The Sedona Red Rock Trail Fund has raised more than $3.0 million since inception - all for the maintenance and enhancement of the trails in the Red Rock Ranger District.

The funding from the Sedona Red Rock Trail Fund has been vital to the USFS's recent successes. Over time, the Red Rock Ranger District has used the funding to help preserve, protect and grow the trail system by:

  • Increasing the season crew sizes from 4 to 14 workers
  • Reducing the trail maintenance backlog
  • Rerouting overused trails to improve sustainability
  • Building new trails to expand the trail system
  • Repairing and replacing trail signs, cairns and kiosk
  • User education - everyone can be a steward of the forest, if they know how

Special donations have also enabled us to create an endowment fund (held by the Arizona Community Foundation) to ensure that funding continues for future generations.

History of new trail construction

61 miles of new trails constructed in Sedona's Red Rock Country, made possible with support from the Sedona Red Rock Trail Fund

Money and muscles

In addition to cash funding, local volunteers contribute significantly to accomplishing what needs to get done. With a combination of trail crew workers from the USFS staff, American Conservation Experience seasonal teams and volunteers from the non-profit Friends of the Forest, impressive new construction and heavy maintenance milestones were made possible.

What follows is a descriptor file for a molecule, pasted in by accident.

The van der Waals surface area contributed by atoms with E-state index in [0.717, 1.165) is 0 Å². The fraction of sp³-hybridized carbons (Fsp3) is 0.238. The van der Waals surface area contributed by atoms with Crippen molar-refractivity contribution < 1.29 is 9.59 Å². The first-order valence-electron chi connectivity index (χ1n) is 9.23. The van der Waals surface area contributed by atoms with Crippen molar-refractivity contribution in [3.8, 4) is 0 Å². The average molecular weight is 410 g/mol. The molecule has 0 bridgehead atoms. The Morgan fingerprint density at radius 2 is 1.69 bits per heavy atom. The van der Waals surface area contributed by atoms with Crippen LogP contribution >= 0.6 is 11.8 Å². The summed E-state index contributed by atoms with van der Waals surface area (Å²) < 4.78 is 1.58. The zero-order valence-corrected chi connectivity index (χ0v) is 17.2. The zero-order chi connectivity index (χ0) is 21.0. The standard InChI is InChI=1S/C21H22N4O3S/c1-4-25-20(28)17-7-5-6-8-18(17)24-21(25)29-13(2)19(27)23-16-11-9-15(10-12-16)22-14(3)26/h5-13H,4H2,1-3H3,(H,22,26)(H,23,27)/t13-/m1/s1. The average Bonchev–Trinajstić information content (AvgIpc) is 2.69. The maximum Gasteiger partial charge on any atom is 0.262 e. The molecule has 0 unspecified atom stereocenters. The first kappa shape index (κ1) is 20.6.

Got it done in 2023

  • 1,830 drains maintained or constructed
  • 196.4 miles brushed/lopped
  • 2,151 linear ft of rock work constructed or maintained
  • 66 signs/cairns installed
  • 183 trees logged out
  • 29,237 sq ft of rehab/restoration
  • 59 social trails closed
  • Further improvements to Cathedral Rock Trail (Phase IV)
  • 3,384 volunteer hours; 48 volunteer events; 582 volunteers
  • Archeology study for Turkey Creek and other new trails completed
  • Trail census completed for future planning
  • Endowment funded to $1.5M to ensure mission sustainability

Trail maintenance project accomplished through teamwork of USFS trail crew and volunteers.

Before: Dixon Lewis trail to the popular waterfall feature in Fossil Creek. Users hiking on multiple paths due to unclear trail corridor.

After: A rock turnpike was created to hold the tread material and better delineate the trail. Social trails in the area were naturalized to reduce damage to the sensitive riparian area.

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